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You may use a function, which gives you the "real Power":

rprule=(b_?Negative)^Rational[m_,n_?OddQ]:>(-(-b)^(1/n))^m;
Attributes[realPower]={Listable, NumericFunction,OneIdentity}  (* same as Power *)
realPower[b_?Negative, Rational[m_, n_?OddQ]] := (-(-b)^(1/n))^m;
realPower[x_,y_]:=Power[x,y];
realPower[x_]:=x//.rprule;

Then you'll get:

realPower[{8^(1/3),(-8)^(1/3)]

{2,-2}

The "two arguments" form is needed eg. in plots:

Plot[realPower[x, 1/3], {x, -2, 2}] 
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Was very useful to me. +1 –  Patrick Da Silva Aug 2 '12 at 5:53
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I quite prefer realPower[x_, r_] := Sign[x]*Abs[x]^r myself. (A similar thing is done in the old package Miscellaneous`RealOnly`.) realPower[-8, 1/3] yields -2, as expected. To get all the real roots, Artes's solution is best.

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Let us introduce a rule:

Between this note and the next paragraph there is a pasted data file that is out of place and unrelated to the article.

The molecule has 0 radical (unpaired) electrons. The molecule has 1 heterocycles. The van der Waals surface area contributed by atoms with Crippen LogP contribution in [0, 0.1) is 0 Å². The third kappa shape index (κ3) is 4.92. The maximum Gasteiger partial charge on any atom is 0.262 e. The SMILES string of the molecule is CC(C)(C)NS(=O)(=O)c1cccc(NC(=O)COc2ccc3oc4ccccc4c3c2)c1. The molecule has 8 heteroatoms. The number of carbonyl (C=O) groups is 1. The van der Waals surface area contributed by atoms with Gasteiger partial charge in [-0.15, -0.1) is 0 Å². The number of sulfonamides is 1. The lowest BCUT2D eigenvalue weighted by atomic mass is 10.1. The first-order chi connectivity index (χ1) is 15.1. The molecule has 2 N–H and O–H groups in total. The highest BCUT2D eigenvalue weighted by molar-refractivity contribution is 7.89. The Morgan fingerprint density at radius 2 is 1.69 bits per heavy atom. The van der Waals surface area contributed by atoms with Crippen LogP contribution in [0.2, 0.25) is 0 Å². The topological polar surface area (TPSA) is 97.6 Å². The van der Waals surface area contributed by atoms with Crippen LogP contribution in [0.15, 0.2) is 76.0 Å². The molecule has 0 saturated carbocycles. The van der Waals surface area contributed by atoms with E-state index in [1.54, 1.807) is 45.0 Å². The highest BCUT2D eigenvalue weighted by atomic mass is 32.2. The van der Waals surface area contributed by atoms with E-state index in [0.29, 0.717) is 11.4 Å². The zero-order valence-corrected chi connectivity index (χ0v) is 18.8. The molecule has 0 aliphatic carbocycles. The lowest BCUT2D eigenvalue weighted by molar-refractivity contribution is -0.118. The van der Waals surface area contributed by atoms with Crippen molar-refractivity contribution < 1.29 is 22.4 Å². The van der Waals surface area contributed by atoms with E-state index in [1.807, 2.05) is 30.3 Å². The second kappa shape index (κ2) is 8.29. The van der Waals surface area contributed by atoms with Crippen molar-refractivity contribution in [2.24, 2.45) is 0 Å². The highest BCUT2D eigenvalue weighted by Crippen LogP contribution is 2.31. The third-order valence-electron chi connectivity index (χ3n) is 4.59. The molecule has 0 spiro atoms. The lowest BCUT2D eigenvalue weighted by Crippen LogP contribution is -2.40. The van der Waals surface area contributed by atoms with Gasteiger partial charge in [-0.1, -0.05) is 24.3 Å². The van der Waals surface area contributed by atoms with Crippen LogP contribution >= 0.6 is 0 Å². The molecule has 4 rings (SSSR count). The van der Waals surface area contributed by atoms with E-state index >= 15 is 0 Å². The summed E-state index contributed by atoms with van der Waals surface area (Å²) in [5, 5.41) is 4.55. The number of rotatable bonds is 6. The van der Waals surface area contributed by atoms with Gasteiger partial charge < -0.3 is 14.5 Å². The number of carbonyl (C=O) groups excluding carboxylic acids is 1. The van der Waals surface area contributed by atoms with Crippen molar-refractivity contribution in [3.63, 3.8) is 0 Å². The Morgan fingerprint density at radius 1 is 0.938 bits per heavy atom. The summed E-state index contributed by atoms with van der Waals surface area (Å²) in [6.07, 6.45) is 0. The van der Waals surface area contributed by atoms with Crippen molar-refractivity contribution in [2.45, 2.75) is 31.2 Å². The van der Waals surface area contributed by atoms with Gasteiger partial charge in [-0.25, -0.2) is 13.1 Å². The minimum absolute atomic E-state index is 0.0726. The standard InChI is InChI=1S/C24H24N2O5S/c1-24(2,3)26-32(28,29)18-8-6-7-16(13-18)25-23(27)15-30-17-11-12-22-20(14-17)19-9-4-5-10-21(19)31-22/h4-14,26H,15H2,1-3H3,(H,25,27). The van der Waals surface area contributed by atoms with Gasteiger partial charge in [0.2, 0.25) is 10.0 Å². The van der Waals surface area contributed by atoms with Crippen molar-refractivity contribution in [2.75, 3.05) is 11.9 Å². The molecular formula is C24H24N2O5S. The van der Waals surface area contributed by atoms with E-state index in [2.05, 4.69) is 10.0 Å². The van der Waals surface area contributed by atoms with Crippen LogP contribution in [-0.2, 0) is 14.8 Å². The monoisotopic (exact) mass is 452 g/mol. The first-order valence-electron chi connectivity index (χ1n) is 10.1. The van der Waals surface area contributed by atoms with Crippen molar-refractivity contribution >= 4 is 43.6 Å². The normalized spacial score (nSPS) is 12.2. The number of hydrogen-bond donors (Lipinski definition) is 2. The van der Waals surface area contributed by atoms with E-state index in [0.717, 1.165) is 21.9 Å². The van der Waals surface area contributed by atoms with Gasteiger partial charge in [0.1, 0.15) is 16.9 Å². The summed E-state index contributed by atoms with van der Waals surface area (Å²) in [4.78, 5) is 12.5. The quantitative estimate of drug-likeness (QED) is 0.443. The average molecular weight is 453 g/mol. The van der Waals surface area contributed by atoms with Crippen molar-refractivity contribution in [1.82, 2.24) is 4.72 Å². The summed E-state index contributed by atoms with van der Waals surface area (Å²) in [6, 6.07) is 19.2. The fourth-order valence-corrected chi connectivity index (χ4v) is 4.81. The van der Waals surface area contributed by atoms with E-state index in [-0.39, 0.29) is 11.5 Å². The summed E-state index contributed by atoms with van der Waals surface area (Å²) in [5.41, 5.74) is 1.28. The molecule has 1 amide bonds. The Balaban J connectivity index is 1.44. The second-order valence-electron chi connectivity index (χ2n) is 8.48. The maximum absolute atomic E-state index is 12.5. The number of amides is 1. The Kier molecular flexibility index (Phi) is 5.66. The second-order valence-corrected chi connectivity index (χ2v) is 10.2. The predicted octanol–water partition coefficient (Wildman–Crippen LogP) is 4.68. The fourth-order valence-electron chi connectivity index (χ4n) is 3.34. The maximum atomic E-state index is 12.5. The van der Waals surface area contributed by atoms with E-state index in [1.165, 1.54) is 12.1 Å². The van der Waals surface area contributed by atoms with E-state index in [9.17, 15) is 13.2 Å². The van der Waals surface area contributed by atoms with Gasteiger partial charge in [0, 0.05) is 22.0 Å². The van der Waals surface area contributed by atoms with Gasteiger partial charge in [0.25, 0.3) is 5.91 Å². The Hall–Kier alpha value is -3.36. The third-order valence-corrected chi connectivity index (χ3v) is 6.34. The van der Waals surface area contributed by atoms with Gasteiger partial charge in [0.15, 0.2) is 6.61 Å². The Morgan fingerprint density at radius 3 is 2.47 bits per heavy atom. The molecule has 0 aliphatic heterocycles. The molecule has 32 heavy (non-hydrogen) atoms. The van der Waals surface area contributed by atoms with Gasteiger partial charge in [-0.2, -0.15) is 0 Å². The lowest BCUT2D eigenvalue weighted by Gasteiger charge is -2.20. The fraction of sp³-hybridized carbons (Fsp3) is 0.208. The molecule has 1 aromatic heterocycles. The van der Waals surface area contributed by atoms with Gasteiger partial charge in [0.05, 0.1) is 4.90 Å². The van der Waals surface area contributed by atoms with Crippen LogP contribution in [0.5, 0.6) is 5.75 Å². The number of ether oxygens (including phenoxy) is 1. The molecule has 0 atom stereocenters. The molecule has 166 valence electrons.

cubicRootRule = a_^(1/3) /; Negative[a] -> -(Abs[a])^(1/3);

To check it let us form a list with cubic roots of various numbers, positive and negative:

 lst = Table[(RandomInteger[{-16, 16}])^(1/3), {20}]

(* {(-11)^(1/3), 10^(1/3), (-10)^(1/3), 6^(1/3), (-5)^(1/3),  
  2 (-1)^(1/3), (-10)^(1/3), (-3)^(1/3), 2^(1/3), (-15)^(1/3),
  3^( 1/3), (-7)^(1/3), (-7)^(1/3), 15^(1/3), (-5)^(1/3),  
   2 (-1)^(1/3), 13^(1/3), (-13)^(1/3), 2 (-2)^(1/3), 2^(2/3) 3^(1/3)} *)

and apply the rule to the list:

lst /. cubicRootRule

(* {-11^(1/3), 10^(1/3), -10^(1/3), 6^(
 1/3), -5^(1/3), -2, -10^(1/3), -3^(1/3), 2^(1/3), -15^(1/3), 3^(
 1/3), -7^(1/3), -7^(1/3), 15^(1/3), -5^(1/3), -2, 13^(
 1/3), -13^(1/3), -2 2^(1/3), 2^(2/3) 3^(1/3)} *)

That's it?